When you have a skunk problem, you usually know it. Mostly because of the stench. They are roughly 60-70 cm long when fully grown. Skunks are black, with one or two white horizontal stripes. Some species have white spots rather than stripes.
Skunks may carry rabies. In fact, they are the second most common mammal to have rabies in the US, the first being raccoons. If you see one acting strangely, disoriented, foaming at the mouth, or overly aggressive during the day, it may be rabid. Skunks are nocturnal and they breed in late winter, and birth occurs in early spring. They do not hibernate but instead are less active in the colder months. These omnivorous animals eat anything left out at night, such as pet food, garbage, et cetera. Skunks may eat plants in the garden, or damage the lawn while foraging. If a skunk eats near your home, it will most likely return for more.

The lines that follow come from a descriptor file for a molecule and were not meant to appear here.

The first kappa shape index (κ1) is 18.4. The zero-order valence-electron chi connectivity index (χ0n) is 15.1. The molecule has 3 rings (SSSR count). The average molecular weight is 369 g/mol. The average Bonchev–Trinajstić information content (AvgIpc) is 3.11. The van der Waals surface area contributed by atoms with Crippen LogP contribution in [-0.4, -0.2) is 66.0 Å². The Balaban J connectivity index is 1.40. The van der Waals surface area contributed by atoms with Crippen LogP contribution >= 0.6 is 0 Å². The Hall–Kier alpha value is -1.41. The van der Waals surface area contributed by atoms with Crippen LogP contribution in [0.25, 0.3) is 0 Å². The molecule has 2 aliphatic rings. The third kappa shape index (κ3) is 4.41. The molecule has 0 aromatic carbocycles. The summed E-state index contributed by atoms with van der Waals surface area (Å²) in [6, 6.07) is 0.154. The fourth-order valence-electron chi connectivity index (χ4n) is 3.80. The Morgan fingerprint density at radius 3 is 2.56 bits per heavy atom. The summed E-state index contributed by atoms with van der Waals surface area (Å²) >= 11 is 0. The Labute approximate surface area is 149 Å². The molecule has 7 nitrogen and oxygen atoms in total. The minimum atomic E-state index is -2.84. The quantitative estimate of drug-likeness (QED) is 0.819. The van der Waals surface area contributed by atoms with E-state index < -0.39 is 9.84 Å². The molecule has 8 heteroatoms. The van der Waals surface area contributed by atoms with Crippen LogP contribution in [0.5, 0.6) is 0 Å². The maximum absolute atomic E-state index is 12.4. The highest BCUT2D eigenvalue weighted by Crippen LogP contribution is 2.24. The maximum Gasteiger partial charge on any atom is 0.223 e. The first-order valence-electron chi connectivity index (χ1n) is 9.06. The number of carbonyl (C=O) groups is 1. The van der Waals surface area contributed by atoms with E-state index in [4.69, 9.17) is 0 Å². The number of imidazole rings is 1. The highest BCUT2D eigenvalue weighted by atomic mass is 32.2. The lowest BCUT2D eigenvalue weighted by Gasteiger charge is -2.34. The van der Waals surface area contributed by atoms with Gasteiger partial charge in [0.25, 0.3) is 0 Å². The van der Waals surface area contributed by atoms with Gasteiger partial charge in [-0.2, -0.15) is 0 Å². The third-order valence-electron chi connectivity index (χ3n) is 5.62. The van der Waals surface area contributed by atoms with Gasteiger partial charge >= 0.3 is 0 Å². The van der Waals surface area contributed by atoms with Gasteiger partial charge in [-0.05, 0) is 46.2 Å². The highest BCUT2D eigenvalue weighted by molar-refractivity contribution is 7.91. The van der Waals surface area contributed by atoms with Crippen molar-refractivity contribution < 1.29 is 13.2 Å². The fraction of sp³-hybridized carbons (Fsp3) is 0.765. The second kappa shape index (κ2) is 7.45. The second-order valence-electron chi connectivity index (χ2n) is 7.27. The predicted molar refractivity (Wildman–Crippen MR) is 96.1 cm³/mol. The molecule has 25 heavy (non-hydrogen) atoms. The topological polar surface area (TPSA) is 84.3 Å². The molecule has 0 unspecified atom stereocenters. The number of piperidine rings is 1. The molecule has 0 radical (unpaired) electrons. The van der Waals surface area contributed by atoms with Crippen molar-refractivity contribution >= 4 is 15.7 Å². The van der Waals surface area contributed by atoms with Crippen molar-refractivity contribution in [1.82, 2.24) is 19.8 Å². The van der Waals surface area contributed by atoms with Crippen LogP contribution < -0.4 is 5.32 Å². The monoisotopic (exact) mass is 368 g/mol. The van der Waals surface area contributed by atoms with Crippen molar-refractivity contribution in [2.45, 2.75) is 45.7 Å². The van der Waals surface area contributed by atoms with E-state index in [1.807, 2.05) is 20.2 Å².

A skunk’s spray is a very oily, sulfuric, liquid that sprays from the tail up to 20 feet. The spray is extremely accurate at 10 feet or closer. It may cause temporary blindness if the spray hits the eyes. When sprayed in the face, asthmatics or people with other lung conditions may have difficulty breathing. Before spraying, the skunk will move around in a pattern, almost like a battle stance. The smell can linger in an area for days, which could be a factor in determining where the den of the skunk is. The odor can be removed with vigorous washing and removal of the source. The den of a skunk will usually have a 4-6 inch wide hole as an entrance, but it may be bigger, as they sometimes take over dens previously owned by other animals. They like to find dens under piles of rock or wood, under decks, in crawl spaces, under trees or stumps, hay and brush piles, and more. They may dig under the foundations of buildings in search of a new home. After removal of the skunks, measures must be taken for disinfecting and health reasons, which is provided by us.